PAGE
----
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Friday, February 4, 2011

Soros: Jews to Blame for Egyptian Chaos

Today George Soros's latest dose of vitriol against Israel appears in the pages of The Post. Soros vouches for a potential Egyptian government comprised of the Muslim Brotherhood and Mohamed ElBaradei. But then he goes on:

The main stumbling block is Israel. In reality, Israel has as much to gain from the spread of democracy in the Middle East as the United States has. But Israel is unlikely to recognize its own best interests because the change is too sudden and carries too many risks. And some U.S. supporters of Israel are more rigid and ideological than Israelis themselves. Fortunately, Obama is not beholden to the religious right, which has carried on a veritable vendetta against him. The American Israel Public Affairs Committee is no longer monolithic or the sole representative of the Jewish community. The main danger is that the Obama administration will not adjust its policies quickly enough to the suddenly changed reality.

This is the "Israel lobby" canard writ large. In his view, apparently Obama is a pawn of Israel and of American Jews. (Odd Soros thinks so little of Obama since Soros raised millions for his election.) This is rubbish. Israel may be concerned about the turmoil and fear a post-Mubarak Egypt, but there's no evidence that is the cause of Obama's inertness. And, moreover, what evidence is there that "U.S. supporters of Israel are more rigid and ideological than Israelis"? In fact, the exact opposite is true, as pointed out by figures as ideologically diverse as Jeffrey Goldberg of The Atlantic and Elliott Abrams, former deputy national security adviser to George W. Bush .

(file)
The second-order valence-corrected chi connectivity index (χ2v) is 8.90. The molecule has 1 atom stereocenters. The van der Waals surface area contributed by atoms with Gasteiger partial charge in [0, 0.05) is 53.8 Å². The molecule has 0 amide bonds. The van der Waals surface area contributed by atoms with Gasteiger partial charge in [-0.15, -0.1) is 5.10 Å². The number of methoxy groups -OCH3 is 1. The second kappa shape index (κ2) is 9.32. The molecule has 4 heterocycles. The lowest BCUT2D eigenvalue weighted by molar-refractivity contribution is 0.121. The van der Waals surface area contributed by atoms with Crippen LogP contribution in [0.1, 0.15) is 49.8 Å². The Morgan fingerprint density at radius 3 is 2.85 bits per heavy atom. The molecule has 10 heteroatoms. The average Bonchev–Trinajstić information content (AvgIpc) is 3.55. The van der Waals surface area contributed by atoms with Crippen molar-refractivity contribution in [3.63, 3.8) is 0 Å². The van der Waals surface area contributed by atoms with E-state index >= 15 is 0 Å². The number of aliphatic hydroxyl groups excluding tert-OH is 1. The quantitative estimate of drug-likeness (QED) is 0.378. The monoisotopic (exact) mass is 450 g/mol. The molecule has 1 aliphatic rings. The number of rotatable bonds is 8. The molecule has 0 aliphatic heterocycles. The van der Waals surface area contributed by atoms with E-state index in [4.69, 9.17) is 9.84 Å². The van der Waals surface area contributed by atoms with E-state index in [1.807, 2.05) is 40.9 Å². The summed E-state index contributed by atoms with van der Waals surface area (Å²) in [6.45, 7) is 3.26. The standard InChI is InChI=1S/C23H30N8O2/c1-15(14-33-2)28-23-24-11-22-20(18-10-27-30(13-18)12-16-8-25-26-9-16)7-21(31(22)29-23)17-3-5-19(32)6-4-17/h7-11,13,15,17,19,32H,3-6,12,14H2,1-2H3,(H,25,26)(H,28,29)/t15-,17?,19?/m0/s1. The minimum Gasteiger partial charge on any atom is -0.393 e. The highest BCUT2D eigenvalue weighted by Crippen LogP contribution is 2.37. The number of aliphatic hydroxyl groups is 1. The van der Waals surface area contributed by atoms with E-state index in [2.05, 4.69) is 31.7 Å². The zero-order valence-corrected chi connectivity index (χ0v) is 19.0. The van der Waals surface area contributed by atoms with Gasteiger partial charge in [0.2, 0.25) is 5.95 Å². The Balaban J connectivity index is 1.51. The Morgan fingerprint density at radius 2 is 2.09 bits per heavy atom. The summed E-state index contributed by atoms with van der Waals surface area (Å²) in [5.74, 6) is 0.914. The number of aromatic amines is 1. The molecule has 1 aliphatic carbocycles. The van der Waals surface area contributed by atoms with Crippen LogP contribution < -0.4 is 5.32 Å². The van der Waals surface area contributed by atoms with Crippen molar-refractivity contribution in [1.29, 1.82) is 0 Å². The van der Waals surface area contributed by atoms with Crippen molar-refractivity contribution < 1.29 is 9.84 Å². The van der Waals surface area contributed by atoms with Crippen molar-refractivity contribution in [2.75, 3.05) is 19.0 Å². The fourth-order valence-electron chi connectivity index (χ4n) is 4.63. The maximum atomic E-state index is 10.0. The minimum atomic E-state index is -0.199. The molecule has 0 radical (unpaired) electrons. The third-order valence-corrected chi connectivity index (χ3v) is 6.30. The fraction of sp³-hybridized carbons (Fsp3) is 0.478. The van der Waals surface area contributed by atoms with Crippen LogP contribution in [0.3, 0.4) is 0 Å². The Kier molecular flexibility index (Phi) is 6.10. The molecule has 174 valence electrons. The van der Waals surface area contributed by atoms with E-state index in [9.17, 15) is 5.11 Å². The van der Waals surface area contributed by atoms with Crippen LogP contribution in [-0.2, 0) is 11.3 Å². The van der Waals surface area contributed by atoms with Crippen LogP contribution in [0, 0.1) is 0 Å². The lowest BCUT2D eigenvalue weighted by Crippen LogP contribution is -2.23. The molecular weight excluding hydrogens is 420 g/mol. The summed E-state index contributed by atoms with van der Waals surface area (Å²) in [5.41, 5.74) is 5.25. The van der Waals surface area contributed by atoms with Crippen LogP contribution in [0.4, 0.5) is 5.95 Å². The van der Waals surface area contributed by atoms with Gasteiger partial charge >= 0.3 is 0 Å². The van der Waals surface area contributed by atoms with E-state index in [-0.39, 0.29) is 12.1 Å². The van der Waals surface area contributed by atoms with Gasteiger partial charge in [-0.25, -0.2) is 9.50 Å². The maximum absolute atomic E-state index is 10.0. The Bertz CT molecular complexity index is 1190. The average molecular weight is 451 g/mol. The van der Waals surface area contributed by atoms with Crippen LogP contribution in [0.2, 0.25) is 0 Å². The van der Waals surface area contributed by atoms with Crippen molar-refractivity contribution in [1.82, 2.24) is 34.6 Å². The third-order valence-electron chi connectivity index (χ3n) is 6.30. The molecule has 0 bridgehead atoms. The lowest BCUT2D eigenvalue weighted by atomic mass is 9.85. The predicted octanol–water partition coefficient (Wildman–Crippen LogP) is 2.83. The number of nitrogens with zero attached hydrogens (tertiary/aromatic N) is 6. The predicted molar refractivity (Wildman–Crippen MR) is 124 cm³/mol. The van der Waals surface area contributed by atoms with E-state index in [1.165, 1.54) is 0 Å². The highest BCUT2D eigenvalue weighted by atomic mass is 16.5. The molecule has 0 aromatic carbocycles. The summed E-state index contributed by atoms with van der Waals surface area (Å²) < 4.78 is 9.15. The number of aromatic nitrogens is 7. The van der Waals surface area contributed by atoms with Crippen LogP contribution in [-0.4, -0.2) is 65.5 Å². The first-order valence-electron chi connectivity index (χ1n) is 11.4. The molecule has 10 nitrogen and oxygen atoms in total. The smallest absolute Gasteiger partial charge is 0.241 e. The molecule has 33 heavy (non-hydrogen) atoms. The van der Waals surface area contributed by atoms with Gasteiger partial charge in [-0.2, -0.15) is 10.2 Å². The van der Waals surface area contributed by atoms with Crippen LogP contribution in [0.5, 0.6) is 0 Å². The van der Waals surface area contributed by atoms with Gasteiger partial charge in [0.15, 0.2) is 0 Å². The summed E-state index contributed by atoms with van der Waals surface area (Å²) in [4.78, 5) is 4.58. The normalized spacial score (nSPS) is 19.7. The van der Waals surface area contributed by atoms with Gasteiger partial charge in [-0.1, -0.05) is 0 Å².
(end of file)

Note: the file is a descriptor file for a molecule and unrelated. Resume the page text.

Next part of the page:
And why the slur against AIPAC? Oh, yes, Soros funds J Street, founded as a declared opponent of and alternative to AIPAC. J Street, of course, has called for the U.S. to join in condemning Israel at the U.N.

One wonders how the defenders of Soros, many Jews among them, feel about this. Can we expect 400 rabbis to express outrage? I won't hold my breath.

From here.

3 comments:

George Patsourakos said...

To blame Israel or the United States for the turmoil currently occurring in Egypt is ridiculous.

The fact is that millions of Egyptians are fed up with Mubarak's 30-year dictatorship of Egypt and want a democratic form of government established now.

If any country had an impact in instigating the Egyptian protests, it is Tunisia. The riots in Tunisia -- several days before the Egyptian protests began -- could have served as a harbinger for the current turmoil in Egypt.

George Patsourakos said...

By the way, I wrote a commentary on the current Egyptian crisis on my Theology and Society blog on February 2, which provides a brief but complete analysis of this crisis.

Readers of the Ethics Forum can access it by visiting theologyandsociety.blogspot.com and clicking on the title "COMMENTARY: Mubarak's Egyptian Presidency Must End Now" located about 10 titles down in the right margin under the heading Blog Archive.

Alice C. Linsley said...

Thanks, George. I'll read it.